When freelance creatives Megan Willson,
Graham Hopkins and Elton Hesketh got together in 2005 to form 360 Degrees Production House, their intention was to grow. “We started the company because we realised that we were doing a lot of the big-picture strategic thinking for other companies, and it made sense to set up a company to do it for ourselves. But we never just wanted to be three people doing this – our vision was to build a sustainable business,” says Willson.
Five years down the line, that vision has been realised. From three staff and six events a month in the first year, 360 Degrees has grown to 22 permanent and 20 associate staff members and does on average over 400 events a month. It lists Absa, General Motors, Liberty Properties, Nedbank Capital and Anglo Platinum among its clients and has a string of awards to its name. The latest is the Topco 2010 Woman Entrepreneur of the Year Award, which recognises the role Willson, as CEO, has played in leading 360 Degrees to success. The company manages large scale events, exhibitions, industrial theatre productions, branding solutions, promotions and design.
The power of partnerships
For every entrepreneurial company the growth path to such success is different, but the story of 360 Degrees features some winning elements from which other start-ups could learn.
When asked to list the company’s success factors, Willson’s first item is partnerships. “There are many horror stories of partnerships in business, and people will give you countless reasons why going into partnership with other people is a bad idea. But there can be no doubt that a great deal of our success is down to the equal partnership between our company’s founders,” she says.
One of the reasons the partnership works so well is that they invested a great deal of time at the outset clearly defining parameters and boundaries. “With a ten-year age gap between each of us and different skills sets, none of us replicated any of the other partners – while we all come from a creative background, we each bring something unique to the company,” says Willson.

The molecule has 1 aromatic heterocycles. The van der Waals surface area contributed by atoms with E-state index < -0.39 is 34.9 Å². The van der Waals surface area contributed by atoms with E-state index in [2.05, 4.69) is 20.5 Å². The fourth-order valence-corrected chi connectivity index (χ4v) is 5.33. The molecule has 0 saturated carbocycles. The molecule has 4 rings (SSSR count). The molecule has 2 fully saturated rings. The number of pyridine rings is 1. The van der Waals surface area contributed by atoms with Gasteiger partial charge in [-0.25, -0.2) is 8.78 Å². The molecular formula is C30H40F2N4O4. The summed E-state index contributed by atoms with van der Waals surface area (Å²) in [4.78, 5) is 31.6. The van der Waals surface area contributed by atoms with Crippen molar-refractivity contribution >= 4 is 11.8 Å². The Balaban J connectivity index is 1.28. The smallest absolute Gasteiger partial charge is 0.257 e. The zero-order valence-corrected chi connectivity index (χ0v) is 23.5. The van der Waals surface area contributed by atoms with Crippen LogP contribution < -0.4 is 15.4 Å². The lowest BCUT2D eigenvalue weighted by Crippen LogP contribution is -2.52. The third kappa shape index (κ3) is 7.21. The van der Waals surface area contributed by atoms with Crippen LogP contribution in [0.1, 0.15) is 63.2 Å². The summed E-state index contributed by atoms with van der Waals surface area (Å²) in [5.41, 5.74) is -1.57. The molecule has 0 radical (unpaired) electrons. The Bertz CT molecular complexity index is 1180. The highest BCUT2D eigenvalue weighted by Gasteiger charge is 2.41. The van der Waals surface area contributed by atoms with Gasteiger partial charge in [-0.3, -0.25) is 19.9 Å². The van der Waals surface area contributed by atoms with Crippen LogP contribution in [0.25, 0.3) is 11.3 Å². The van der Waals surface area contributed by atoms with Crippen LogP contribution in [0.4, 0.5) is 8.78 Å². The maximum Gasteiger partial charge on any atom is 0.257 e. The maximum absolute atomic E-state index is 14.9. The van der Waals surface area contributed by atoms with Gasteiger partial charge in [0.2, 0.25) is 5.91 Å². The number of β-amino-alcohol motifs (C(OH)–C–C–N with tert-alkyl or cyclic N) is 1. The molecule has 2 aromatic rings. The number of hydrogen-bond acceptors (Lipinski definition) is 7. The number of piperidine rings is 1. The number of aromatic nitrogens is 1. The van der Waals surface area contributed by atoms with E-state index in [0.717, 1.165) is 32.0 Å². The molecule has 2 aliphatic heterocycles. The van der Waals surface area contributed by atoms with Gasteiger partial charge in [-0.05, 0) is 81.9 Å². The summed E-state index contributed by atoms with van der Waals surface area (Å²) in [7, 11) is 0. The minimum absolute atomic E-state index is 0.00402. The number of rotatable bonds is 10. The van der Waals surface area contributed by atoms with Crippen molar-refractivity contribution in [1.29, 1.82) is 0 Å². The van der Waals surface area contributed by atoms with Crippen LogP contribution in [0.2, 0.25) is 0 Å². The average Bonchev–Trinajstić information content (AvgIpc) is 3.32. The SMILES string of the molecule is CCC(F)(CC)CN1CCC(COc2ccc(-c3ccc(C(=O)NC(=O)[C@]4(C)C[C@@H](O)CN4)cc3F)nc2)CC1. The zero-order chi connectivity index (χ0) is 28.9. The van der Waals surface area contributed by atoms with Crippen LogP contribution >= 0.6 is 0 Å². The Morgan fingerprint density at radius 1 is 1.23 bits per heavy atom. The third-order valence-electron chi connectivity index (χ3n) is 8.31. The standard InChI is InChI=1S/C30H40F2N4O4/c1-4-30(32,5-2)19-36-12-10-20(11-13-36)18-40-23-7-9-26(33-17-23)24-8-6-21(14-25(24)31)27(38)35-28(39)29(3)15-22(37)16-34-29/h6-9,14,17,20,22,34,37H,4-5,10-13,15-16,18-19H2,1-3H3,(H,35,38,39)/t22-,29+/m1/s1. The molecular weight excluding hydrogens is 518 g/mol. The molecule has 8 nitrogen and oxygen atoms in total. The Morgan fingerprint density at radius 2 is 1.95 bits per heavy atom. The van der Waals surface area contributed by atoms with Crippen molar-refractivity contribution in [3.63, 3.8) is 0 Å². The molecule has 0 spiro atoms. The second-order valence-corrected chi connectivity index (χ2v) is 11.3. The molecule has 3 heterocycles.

Selecting the right relationships
The second success factor on her list is relationships. “We know we do our best work when we understand the client’s business, how important the project is to their business imperatives and what their anxieties and concerns are, all of which is facilitated by a close relationship with them,” says Willson.
For a business forging a growth path in the early stages, it’s very tempting to take on any work that comes along, but doing so is often a mistake. “There have been times when we have walked away from business because we felt there was no relationship or connection with the client, or because they didn’t demonstrate the willingness to engage in the process, something that’s so important to a project’s success,” she adds. “We don’t have thousands of accounts, but the ones we have are the ones we want and through them we are able to produce great work.”
In 2000, for example, the company won the General Motors’ Supplier Award, an award that, as Willson explains, typically goes to companies whose products and services are more specific to the core motor industry business.
Landing big-name clients
It’s notoriously difficult for SMEs to get their foot in the door of large corporates, but 360 Degrees has managed this admirably. Willson puts this down to perseverance and targeted pitches. “We kept our eyes open for opportunities and never gave up. Procurement processes take a long time, so if someone told us they were only looking to update their supplier list in six months, we’d ask for the vendor application forms and then make sure we called them back in six months’ time. If you persevere, the payback is big,” she says.
She and her team also made it their business to learn about corporate hierarchical structures and who it was best to target in each prospective company. “Research it, do your homework, find out who it’s best to speak to and bear in mind that this might not be the procurement department. Very often, the procurement department is there as gatekeeper and if you only try to go through them, you won’t get anywhere,” she advises.
In the years ahead, Willson wants to see the business consolidated before turning its attention to new geographical markets. “In time we want to take South African eventing to the rest of the world, but for now we’re focusing on doing what we do best and developing our signature style further,” she concludes.
360 Degrees Production House
Player: Megan Willson
Contact: + 27 11 782 1663